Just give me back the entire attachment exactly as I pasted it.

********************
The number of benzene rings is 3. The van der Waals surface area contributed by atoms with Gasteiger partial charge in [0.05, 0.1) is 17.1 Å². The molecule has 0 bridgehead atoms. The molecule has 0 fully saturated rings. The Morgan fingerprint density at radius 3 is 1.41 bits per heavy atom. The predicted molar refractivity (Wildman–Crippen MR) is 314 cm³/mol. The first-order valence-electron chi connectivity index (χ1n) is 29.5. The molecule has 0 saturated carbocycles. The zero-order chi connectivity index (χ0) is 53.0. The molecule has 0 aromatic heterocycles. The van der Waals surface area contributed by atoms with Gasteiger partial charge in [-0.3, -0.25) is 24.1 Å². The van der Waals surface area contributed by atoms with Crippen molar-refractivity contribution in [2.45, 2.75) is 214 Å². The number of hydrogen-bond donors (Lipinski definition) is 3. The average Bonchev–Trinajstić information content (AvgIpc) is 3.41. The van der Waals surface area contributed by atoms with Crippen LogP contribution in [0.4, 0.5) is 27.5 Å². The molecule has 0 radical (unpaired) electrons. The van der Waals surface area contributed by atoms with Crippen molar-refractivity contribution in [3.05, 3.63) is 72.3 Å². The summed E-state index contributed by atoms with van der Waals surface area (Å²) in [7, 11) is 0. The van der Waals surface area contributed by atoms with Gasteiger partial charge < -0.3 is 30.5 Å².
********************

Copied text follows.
The number of benzene rings is 3. The van der Waals surface area contributed by atoms with Gasteiger partial charge in [0.05, 0.1) is 17.1 Å². The molecule has 0 bridgehead atoms. The molecule has 0 fully saturated rings. The Morgan fingerprint density at radius 3 is 1.41 bits per heavy atom. The predicted molar refractivity (Wildman–Crippen MR) is 314 cm³/mol. The first-order valence-electron chi connectivity index (χ1n) is 29.5. The molecule has 0 saturated carbocycles. The zero-order chi connectivity index (χ0) is 53.0. The molecule has 0 aromatic heterocycles. The van der Waals surface area contributed by atoms with Gasteiger partial charge in [-0.3, -0.25) is 24.1 Å². The van der Waals surface area contributed by atoms with Crippen molar-refractivity contribution in [2.45, 2.75) is 214 Å². The number of hydrogen-bond donors (Lipinski definition) is 3. The average Bonchev–Trinajstić information content (AvgIpc) is 3.41. The van der Waals surface area contributed by atoms with Crippen LogP contribution in [0.4, 0.5) is 27.5 Å². The molecule has 0 radical (unpaired) electrons. The van der Waals surface area contributed by atoms with Crippen molar-refractivity contribution in [3.05, 3.63) is 72.3 Å². The summed E-state index contributed by atoms with van der Waals surface area (Å²) in [7, 11) is 0. The van der Waals surface area contributed by atoms with Gasteiger partial charge < -0.3 is 30.5 Å².